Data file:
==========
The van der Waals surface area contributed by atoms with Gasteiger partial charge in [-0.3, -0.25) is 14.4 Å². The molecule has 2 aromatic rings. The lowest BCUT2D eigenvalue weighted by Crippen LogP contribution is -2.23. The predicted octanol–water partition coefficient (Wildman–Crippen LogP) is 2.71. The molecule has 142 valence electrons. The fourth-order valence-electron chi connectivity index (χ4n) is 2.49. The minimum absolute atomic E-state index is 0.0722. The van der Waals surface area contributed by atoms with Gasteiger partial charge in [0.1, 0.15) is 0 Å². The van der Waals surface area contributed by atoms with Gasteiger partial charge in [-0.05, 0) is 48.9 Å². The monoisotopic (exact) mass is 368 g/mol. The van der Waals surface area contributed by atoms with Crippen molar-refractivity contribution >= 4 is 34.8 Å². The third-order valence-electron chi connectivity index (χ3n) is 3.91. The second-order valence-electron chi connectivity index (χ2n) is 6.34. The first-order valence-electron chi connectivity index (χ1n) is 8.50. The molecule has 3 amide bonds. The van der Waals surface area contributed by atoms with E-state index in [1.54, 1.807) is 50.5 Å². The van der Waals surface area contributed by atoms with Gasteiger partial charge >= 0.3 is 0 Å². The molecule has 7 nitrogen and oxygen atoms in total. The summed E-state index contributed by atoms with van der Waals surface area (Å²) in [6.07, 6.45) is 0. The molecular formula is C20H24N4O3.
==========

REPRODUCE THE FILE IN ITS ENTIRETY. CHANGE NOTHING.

The van der Waals surface area contributed by atoms with Gasteiger partial charge in [-0.3, -0.25) is 14.4 Å². The molecule has 2 aromatic rings. The lowest BCUT2D eigenvalue weighted by Crippen LogP contribution is -2.23. The predicted octanol–water partition coefficient (Wildman–Crippen LogP) is 2.71. The molecule has 142 valence electrons. The fourth-order valence-electron chi connectivity index (χ4n) is 2.49. The minimum absolute atomic E-state index is 0.0722. The van der Waals surface area contributed by atoms with Gasteiger partial charge in [0.1, 0.15) is 0 Å². The van der Waals surface area contributed by atoms with Gasteiger partial charge in [-0.05, 0) is 48.9 Å². The monoisotopic (exact) mass is 368 g/mol. The van der Waals surface area contributed by atoms with Crippen molar-refractivity contribution >= 4 is 34.8 Å². The third-order valence-electron chi connectivity index (χ3n) is 3.91. The second-order valence-electron chi connectivity index (χ2n) is 6.34. The first-order valence-electron chi connectivity index (χ1n) is 8.50. The molecule has 3 amide bonds. The van der Waals surface area contributed by atoms with E-state index in [1.54, 1.807) is 50.5 Å². The van der Waals surface area contributed by atoms with Gasteiger partial charge >= 0.3 is 0 Å². The molecule has 7 nitrogen and oxygen atoms in total. The summed E-state index contributed by atoms with van der Waals surface area (Å²) in [6.07, 6.45) is 0. The molecular formula is C20H24N4O3.